PhD Defence - Mido Melebari

Date and Time

Location

Food Science building - room 128

Details

DEFENCE ANNOUNCEMENT Final Examination for the Degree of PhD 
 
MIDO MELEBARI Date:  July 5, 2019 Time:  9:00 am to 12:00 pm Location: FS128 
 
Examining Committee

Dr. Loong-Tak Lim, Chair
Dr. Keith Warriner, Advisor
Dr. Joseph Odumeru, Advisory Committee Member 
Dr. Lawrence Goodridge, Department Member
Dr. Robyn McConchie, External Examiner  

TITLE: INFLUENCE OF DIAGNOSTIC METHODS IN DETERMINING THE PREVALENCE OF THE TOP 6 NON-0157 SHIGA TOXIN-PRODUCING ESCHERICHIA COLI IN BEEF PROCESSING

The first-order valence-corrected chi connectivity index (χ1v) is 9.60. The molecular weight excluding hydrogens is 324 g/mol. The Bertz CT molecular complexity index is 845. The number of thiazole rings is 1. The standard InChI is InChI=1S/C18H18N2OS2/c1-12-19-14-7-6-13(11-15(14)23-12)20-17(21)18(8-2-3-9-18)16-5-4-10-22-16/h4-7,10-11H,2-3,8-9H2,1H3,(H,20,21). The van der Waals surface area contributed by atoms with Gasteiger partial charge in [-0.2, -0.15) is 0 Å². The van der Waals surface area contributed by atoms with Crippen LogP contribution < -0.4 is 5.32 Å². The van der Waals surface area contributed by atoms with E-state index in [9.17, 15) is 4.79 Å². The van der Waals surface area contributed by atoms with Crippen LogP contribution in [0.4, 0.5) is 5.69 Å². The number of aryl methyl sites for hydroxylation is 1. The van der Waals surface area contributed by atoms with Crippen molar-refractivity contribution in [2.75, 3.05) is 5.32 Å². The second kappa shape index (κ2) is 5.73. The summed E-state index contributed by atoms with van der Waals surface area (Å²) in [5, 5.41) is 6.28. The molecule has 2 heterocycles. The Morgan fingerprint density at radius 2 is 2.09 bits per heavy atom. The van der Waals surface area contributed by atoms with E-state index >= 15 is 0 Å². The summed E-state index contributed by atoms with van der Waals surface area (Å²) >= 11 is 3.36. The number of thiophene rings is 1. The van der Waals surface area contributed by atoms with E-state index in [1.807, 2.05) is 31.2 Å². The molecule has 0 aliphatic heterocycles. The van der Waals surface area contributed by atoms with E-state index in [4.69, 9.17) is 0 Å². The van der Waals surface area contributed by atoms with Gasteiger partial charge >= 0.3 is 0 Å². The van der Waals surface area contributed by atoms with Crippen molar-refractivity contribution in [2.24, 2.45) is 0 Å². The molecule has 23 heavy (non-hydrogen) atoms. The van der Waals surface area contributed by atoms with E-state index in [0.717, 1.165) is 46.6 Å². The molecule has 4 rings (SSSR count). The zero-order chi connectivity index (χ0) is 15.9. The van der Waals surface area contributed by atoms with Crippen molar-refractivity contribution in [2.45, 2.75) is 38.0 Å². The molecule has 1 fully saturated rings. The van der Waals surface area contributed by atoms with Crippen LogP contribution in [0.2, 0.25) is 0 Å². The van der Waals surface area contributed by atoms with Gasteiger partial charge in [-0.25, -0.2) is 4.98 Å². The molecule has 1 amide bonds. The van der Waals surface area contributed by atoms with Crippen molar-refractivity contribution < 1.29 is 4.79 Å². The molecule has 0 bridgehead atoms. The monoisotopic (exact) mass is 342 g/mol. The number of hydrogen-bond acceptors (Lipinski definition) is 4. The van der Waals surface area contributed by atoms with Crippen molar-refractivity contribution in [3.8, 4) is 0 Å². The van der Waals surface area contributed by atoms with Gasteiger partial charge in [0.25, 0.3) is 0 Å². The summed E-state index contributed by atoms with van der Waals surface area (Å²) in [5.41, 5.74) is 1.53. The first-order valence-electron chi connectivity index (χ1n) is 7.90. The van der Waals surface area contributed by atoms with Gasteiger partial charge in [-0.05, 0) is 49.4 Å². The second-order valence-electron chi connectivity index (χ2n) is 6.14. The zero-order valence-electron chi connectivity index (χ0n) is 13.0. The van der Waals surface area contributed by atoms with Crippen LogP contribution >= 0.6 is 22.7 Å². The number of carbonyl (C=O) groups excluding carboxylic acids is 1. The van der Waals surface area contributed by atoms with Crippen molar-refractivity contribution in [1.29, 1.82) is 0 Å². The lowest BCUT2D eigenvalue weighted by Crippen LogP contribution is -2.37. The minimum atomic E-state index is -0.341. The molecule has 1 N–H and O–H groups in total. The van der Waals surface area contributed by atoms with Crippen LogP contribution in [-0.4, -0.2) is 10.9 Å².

ABSTRACT:  There have been increasing numbers of clinical infections and Haemolytic Uremic Syndrome cases caused by the Top 6 serotypes of non-O157 Shiga Toxin producing Escherichia coli. The following research project is a comparative study looking at three Real Time PCR diagnostic platforms to detect the Top 6 non-O157 Shiga Toxin producing Escherichia coli associated with hides, manure, contact surfaces and carcasses. Confirmation studies were performed by a combination of immunological (immunoblot), mass spectrometry (VITEK® MS system) and culture-based methods. Samples from hide (n=170), kill floor (n=48), carcass (n=50) and manure (n=60) were enriched then plated onto Chromoagar and screened using the three RT-PCR platforms (GDS, BAX and Pall GeneDisc® Cycler). The presumptive positive results of the Top 6 were 97.0%, 53.4%, 86.6% and 87.5% by Chromoagar, GDS, BAX system and Pall GeneDisc® Cycler, respectively. Serotype O103 was the most prevalent serotype detected by the Pall GeneDisc® Cycler and BAX systems and was present in 69.5% and 74.7% of samples, respectively. The least frequent serotype was O111 and was present in only 20% of samples. Cultural-based methods did not recover any of the Top 6 from PCR positive cultures. The explanations for the disagreement between culture methods and the RT-PCR were suggested to be due to the presence of virulence factors in different cells, the low quantities of the targeted factors in the samples and also the transient retention of stx. The study demonstrated that strains with the full complementary of virulence factors, eae and stx₁/stx₂, had higher chances of recovering when cultures were stored for 14 days at 4°C. From the studies performed there was no evidence of stx prophage replication nor inhibition of growth by background microflora. Yet, it was demonstrated that the presence of virulent phage in enrichment broth at MOI’s >1 could inhibit the growth of the target STEC. The significance of the work is to highlight the challenges of using RT-PCR when screening for the Top 6 non-O157 STEC in environmental, manure and hide samples. 

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